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David Ashton
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Blogger
Re: Who needs a pencil for math, anyway?
David Ashton   12/8/2013 1:49:47 AM
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@Bill,  sa_penguin... the first time I came across DIP switches I was told never to use a pencil, good to know there was some truth in that advice.  I hate using ballpoint pens too as they leave sticky ink all over the switch.  A straightened paperclip is a good tool for them.

Bill_Higdon
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Rookie
Re: Who needs a pencil for math, anyway?
Bill_Higdon   12/7/2013 10:11:16 PM
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sa_penguin you've never had to troubleshoot a problem caused by a switch with graphite from a pencil being used to set a switch have you. I have and it can be very hard to track down especially if there's some vibration present.

Bill

AZskibum
User Rank
CEO
Re: Who needs a pencil for math, anyway?
AZskibum   12/7/2013 5:15:52 PM
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I also am curious about that app. After years of using Equation Editor for the MS Office tools, I'd like to see what a more modern app can do. Equation Editor got the job done, but it was cumbersome to use.

Matt Tuley
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Rookie
Further reading
Matt Tuley   12/7/2013 1:20:22 PM
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An excellent writer on the history of design and engineering is Henry Petroski, and his many books include The Pencil: A History of Design and Circumstance. As thorough, and entertaining, a treatment of the subject as you're likely to find.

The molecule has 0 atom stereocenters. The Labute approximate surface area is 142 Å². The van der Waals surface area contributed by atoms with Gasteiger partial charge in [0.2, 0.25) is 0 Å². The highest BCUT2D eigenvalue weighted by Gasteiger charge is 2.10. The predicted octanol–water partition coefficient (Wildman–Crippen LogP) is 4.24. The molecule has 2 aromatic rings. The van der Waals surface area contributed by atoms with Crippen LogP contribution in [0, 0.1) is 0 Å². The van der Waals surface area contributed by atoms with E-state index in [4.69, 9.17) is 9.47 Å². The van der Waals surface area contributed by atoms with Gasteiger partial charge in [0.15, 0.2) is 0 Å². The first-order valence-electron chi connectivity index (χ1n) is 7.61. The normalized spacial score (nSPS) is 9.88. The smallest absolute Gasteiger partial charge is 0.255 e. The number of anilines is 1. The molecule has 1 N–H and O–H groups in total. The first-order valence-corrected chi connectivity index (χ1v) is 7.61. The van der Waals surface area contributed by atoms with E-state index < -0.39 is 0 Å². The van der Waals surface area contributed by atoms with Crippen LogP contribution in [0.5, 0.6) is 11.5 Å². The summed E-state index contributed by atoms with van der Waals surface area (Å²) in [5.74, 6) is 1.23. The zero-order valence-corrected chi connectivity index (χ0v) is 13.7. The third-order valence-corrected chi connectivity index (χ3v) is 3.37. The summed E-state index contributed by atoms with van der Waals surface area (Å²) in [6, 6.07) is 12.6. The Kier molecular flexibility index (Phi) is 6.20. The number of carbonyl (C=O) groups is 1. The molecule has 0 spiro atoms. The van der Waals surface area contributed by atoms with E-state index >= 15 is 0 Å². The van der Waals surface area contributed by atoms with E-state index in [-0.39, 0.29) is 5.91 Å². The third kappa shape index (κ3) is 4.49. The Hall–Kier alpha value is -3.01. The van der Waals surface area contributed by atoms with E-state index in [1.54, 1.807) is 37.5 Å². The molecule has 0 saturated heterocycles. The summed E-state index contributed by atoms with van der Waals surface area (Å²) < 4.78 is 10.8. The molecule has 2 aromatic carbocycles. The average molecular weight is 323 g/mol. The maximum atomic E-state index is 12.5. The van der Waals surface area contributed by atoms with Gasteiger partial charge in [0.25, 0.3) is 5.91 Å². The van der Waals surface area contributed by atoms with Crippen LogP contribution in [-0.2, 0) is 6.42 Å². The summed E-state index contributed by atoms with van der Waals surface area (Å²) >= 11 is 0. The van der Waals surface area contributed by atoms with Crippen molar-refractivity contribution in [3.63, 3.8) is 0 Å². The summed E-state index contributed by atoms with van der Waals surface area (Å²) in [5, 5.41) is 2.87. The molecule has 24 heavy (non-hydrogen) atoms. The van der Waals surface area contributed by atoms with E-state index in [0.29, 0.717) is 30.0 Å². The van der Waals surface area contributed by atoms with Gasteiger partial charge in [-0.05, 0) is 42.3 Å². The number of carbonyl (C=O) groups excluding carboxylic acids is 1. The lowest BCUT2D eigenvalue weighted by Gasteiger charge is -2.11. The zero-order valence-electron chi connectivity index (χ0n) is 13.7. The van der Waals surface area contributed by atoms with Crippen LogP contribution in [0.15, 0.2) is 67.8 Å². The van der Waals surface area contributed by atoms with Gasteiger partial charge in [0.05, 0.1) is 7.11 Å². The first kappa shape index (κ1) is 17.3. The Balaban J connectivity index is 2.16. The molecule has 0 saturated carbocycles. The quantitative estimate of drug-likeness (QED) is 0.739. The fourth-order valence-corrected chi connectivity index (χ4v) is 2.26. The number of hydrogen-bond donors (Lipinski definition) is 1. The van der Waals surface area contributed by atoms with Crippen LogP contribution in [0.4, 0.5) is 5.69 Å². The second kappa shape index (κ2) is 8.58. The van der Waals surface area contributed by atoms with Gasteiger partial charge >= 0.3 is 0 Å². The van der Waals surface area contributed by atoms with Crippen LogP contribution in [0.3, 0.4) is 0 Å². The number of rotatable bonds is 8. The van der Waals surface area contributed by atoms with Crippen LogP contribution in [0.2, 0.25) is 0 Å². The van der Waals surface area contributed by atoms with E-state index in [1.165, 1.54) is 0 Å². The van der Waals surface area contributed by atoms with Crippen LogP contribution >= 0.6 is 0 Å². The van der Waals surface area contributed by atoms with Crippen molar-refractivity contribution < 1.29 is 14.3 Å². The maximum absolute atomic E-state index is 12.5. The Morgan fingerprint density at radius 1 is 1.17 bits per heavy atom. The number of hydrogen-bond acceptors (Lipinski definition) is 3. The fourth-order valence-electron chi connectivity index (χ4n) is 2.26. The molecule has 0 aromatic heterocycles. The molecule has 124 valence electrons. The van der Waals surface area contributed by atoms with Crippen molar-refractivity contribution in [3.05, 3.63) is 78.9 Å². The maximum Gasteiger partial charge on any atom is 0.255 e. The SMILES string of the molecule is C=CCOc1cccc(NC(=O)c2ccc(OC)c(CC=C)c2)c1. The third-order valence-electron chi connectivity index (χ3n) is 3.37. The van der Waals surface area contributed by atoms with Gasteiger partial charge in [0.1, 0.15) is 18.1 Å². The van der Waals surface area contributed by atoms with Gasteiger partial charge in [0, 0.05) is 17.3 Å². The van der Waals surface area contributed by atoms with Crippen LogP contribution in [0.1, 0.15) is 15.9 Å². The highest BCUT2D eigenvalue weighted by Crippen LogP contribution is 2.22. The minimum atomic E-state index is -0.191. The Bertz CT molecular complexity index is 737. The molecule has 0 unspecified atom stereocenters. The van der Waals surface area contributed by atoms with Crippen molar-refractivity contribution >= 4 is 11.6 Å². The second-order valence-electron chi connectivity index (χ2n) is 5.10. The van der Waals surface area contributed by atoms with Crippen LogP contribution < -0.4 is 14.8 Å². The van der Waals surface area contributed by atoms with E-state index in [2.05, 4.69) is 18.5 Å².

David Ashton
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Blogger
Re: Who needs a pencil for math, anyway?
David Ashton   12/6/2013 8:04:43 PM
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@sa_penguin. When I first arrived in Australia I needed a 3-1/2 inch diskette.  Which we used to call "stiffies" in Zimbabwe.  It caused considerable amusement among my colleagues when I asked for one.   Apparently Australians had no means of differentiating between the old 5-1/4" floppies and the smaller 3-1/2 inch ones......

sa_penguin
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Manager
Re: Who needs a pencil for math, anyway?
sa_penguin   12/6/2013 7:55:30 PM
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A good sharp pencil tip helps access reset buttons on some devices. The "blunt end" is good for pressing small buttons, close to each other. When Homer Simpson was too fat to use phone buttons, all he really needed was a pencil.

"Blunt end" is a safe euphemism. Here in Australia, the part used to "rub out" mistakes is called a "rubber". I once tried to borrow a rubber from an overseas US student, there was some cionfusion for a while.

antedeluvian
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Blogger
Re: Who needs a pencil for math, anyway?
antedeluvian   12/6/2013 5:58:09 PM
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Martin

you can use your finger on a touch enabled Windows 8 machine for the Math Input Panel

MeasurementBlues
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Re: There's a pencil for that!
MeasurementBlues   12/6/2013 5:56:44 PM
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>You buy a pack of 12 pencils at the store.  How much did you likely pay?

a)$2.25  b)$10.25  c)$0.10

$2.49 at Staples

 

MeasurementBlues
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Blogger
Re: There's a pencil for that!
MeasurementBlues   12/6/2013 5:54:03 PM
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>the super-cheap pencils aren't worth it; the wood is so crappy, every time I sharpen them it uses about half the pencil to get a good point.

Maybe that explains why the electric pencil sharpener bin fills with shavings so quickly. Of course, nobody thinks to empty the bin. It was so full last time that shavings and lead fell all over the countertop. I had to vacuum it and wash it. The unfinished wood shelf holding the sharpener can't be cleaned. I'll have to sand it.

Duane Benson
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Blogger
Re: There's a pencil for that!
Duane Benson   12/6/2013 5:21:29 PM
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Remember the "plastic wood"pencils that came out in the late 70's or early 80's? Talk about horrible pencils...

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